What follows is an account of a recent reading given by Georgina Kleege, a well-known essayist and a Lecturer in the English Department. This event was part of the Berkeley Writers at Work series, a forum in which campus writers can discuss their writing process.
During a sunny noon hour this past Wednesday, an assorted crowed of students, faculty, administrators and other Berkeley community members assembled themselves in the wood-paneled comfort of the Morrison Library. The occasion was a Berkeley Writers at Work event, a series sponsored by the College Writing Program that interviews a current writer from campus each semester. This fall, the writer was Georgina Kleege, a Lecturer in the Department of English.
Kleege is a well-known essayist and novelist, and her work often deals with the relationship between art, writing and disability, particularly blindness, a condition that Kleege has navigated since losing her sight when she was 11. She read from her most recent book, entitled Blind Rage: Letters to Helen Keller, which she published in 2006. She prefaced her reading with both an explanation and a confession. “I grew up hating Helen Keller,” she began pithily. Keller, Kleege explained, had been held up as an impossible role model for her when she was a young girl. Not only was she celebrated for her myriad accomplishments, but Kleege pointed out how she seemed to achieve them all with non-stop cheerfulness. “This was the part that really annoyed me most,” she said. Blind Rage thus functioned as a kind of exorcism for Kleege as she worked through her complicated relationship to Keller’s persona and tried to re-imagine some of the events that might have challenged her perpetual cheerfulness. Much of the book turned into a meditation on the bad days that Keller must have had that might help Kleege draw a fuller picture of what it must have been like to be her.
Kleege went on to read from a section in Blind Rage that reconstructed an event from Keller’s childhood. When she was 11 and a well-known student at Perkins School for the Blind, Keller was accused of plagiarizing a fairy tale she had written and was put on trial as eight teachers and the director of the school questioned her for two hours. Kleege explained that she felt this was an appropriate section to read at such an event since it was concerned with Keller’s status as a writer and, more specifically, one with disability. Since the form of Kleege’s book is epistolary – as the subtitle puts it, these are her letters to Helen Keller – Kleege pointed out that the “you” in her prose referred to Keller herself. She thus spoke of the necessity of casting off one’s identity and assuming that of Keller’s. With a wry smile, she directed the audience to repeat, “I am Helen Keller,” a task that everyone present performed with gusto and good humor.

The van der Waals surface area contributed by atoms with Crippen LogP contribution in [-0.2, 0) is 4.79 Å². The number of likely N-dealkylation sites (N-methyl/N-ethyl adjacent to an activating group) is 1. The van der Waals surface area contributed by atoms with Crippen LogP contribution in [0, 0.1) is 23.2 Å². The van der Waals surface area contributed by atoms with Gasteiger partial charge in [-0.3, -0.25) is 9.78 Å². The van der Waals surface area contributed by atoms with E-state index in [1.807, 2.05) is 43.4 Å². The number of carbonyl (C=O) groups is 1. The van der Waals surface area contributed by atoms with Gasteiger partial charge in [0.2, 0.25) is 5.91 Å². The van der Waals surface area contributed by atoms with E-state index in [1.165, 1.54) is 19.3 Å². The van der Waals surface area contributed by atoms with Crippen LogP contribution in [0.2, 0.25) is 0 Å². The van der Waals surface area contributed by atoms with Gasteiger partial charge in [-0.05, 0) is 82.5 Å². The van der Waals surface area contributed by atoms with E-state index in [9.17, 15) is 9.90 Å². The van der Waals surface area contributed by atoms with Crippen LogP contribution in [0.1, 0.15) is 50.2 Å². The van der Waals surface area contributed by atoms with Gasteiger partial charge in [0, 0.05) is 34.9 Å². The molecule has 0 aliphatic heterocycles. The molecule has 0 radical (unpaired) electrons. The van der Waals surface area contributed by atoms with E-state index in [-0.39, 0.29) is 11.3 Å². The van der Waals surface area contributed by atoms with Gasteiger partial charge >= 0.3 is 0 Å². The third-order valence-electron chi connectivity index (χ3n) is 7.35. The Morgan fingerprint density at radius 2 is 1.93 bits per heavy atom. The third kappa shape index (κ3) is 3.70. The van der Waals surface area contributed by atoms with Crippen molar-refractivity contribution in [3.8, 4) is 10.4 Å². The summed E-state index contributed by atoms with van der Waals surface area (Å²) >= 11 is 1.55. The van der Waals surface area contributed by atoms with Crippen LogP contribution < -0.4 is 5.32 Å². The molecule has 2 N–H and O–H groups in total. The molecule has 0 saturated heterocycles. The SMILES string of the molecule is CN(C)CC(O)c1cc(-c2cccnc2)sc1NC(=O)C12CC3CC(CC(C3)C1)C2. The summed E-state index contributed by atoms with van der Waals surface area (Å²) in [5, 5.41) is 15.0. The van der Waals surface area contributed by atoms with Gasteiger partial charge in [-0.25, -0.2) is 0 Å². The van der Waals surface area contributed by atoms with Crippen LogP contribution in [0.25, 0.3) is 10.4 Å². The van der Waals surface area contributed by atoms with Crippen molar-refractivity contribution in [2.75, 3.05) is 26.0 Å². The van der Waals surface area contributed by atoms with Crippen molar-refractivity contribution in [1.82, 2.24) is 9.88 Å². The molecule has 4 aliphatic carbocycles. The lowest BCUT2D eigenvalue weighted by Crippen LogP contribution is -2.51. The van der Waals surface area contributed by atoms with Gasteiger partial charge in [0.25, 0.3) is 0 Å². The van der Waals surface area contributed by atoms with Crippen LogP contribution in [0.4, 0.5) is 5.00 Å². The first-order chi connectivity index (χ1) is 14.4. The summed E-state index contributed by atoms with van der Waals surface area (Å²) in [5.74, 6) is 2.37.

The passage that Kleege read – from a large Braille manuscript – detailed the moment in which Keller is being questioned about how she could have known the fairy tale it appeared she had plagiarized. Keller and her teacher Anne Sullivan had conjectured that she had heard a similar tale one summer on Cape Cod right after she had acquired language but before she was fluent in it. As Kleege dramatized Keller’s inner reactions to the questions from the teachers about how she could know the story but not remember learning it, she explored the questions of knowledge, sense perception and memory. “How are you supposed to know what you know?,” she imagined Keller asking herself. Kleege went on to investigate Keller’s mode of thought and knowing. Knowledge for Keller was not something that happened in the brain: “You know things,” Kleege writes,
because you touch them. You pick them up. You run your hands over and around them. You know things through your hands, the patch of palm where words are spelled, the soft pads of your fingertips where you feel the dots of Braille. What you know you know as texture and vibration. You feel it in your hands, your chest, the tuning fork of your ribs, the soles of your feet.
Articulating this kind of bodily knowledge and physical memory, Kleege addressed the way Keller had to admit to herself and to the panel before her that she had not always been the star student at Perkins, that there had been moments when she had not understood every word that was spelled out in her hand. Kleege spoke of the shame Keller might have felt at her former self and admitted
I know how much it costs you, because I’ve been there myself. When I was eleven, I lost my sight, but I passed as sighted for a long time. I felt ashamed to say ”I can’t read that,” or ”I can’t see where you’re pointing,” because it made me sound stupid.
This personal connection itself became physical since, at the thought of Keller’s experience in the endless rounds of questions, Kleege breaks off: “My hands are cold as I type; I am actually shivering. I will get back to you.”
From here, Kleege joined John Levine from College Writing for a conversation about her writing practices. She discussed her attitudes toward writing, its status as a craft at which she has to work constantly and the different audiences she imagines for her pieces. She detailed her writing practices: how she writes a quick first-draft – which, she admitted, was mostly “gibberish” – and then revises endlessly, the way she likes to work on a number of different projects at one time so she can alternate between composition and revision as the mood strikes her, how she sometimes wakes up with no desire to write but does so anyway. When asked about doubt and writer’s block, she had devised these specific practices over the years to keep combat those dangers, to keep herself writing. “Writing,” she said with candor and humility, “is hard.”